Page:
Occasionally children need more intense dental treatment than a cleaning or checkup. When Dr. Tiffany is filling cavities or completing other treatments, we offer nitrous oxide sedation for our patients. Nitrous oxide, or laughing gas, has been safely and commonly used in pediatric dentistry for years. Nitrous oxide/oxygen is a blend of two gases, oxygen, and nitrous oxide. This method is administered through a small breathing mask which is placed over the child’s nose where they are breathing a higher concentration of oxygen than “room air” at all times.
This allows your child to relax, suppresses their gag reflex, and speeds up time for your child’s appointment without putting them to sleep. The American Academy of Pediatric Dentistry identifies this Nitrous oxide as a very safe and effective technique to use for treating children’s dental needs. The gas administered is mild, and this sedation is easily taken and non-addictive. While inhaling the pediatric laughing gas, your child will remain fully conscious and keep all natural reflexes.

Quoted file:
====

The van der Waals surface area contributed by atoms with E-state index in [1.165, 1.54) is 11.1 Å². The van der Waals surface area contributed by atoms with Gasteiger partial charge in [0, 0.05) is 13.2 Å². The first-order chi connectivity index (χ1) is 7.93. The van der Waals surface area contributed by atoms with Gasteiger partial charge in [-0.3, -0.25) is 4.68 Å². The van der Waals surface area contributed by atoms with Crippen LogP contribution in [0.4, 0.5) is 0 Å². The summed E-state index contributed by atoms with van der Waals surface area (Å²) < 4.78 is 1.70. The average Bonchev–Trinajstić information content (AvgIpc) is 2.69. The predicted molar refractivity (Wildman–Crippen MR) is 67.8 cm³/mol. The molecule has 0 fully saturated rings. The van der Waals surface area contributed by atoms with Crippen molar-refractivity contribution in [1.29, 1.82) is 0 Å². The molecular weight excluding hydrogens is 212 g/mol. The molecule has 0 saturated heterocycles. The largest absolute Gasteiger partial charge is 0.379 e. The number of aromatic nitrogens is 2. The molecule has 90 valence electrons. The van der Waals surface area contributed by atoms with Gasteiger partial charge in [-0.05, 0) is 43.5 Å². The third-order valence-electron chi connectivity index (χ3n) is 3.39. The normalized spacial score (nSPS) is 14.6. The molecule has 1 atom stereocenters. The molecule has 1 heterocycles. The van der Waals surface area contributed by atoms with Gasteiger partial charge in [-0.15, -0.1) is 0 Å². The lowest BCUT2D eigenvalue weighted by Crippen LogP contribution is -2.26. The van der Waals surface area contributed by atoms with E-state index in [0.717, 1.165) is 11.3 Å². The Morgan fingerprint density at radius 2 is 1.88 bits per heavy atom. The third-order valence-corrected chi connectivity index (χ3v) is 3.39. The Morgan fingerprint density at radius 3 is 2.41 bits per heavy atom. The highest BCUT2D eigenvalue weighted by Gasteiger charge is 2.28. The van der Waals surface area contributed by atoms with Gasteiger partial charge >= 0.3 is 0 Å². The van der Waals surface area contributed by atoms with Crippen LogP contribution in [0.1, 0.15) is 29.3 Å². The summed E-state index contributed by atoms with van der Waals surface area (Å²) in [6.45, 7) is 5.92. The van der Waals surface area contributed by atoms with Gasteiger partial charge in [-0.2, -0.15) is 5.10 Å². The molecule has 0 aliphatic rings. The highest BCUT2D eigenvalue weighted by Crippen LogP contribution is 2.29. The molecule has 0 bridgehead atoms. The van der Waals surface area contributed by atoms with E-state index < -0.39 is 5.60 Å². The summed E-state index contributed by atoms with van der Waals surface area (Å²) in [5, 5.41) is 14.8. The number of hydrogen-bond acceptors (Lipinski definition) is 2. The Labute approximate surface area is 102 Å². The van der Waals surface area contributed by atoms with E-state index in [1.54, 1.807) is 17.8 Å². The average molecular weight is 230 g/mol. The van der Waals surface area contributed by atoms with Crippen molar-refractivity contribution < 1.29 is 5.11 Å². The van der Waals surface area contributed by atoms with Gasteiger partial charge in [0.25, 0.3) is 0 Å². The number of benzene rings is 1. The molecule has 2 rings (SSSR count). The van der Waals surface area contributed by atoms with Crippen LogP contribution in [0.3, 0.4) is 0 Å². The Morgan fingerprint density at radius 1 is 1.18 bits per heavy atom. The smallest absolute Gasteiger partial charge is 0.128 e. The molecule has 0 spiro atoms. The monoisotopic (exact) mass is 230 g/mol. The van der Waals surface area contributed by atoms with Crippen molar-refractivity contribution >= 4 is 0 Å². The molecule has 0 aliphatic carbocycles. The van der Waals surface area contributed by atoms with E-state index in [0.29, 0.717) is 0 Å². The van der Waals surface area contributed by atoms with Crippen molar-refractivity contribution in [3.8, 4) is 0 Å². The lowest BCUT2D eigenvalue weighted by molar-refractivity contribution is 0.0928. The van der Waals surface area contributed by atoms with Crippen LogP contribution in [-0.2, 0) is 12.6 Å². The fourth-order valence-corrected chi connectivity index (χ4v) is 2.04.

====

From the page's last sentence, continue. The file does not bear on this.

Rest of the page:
Below are a few side effects your child may feel when receiving the nitrous oxide sedation:
- A warm euphoric feeling
- Floating or tingling in the limbs
- Possible sleepiness
- A Giggling and “funny” feeling
If your child feels discomfort or has an adverse reaction from the nitrous oxide sedation, it can easily be reversed by breathing 100% oxygen. The percentage of nitrous oxide being administered can also be adjusted during the procedure.
You will see that your child will have no lasting side effects when taking this sedation method. After the procedure, your child can resume day-to-day activities as normal.
IV Sedation/ Deep Sedation
- Deep sedation is an effective tool that we use with care and lots of consideration. It is a safe and effective way to treat apprehensive young patients to avoid potential psychological trauma from long treatment visits. Deep sedation is administered in the office by a Medical Pediatric Anesthesiologist where the patient is sleeping but breathing on their own throughout the procedure. Please visit the Pediatric Dental Anesthesia Association website to learn more.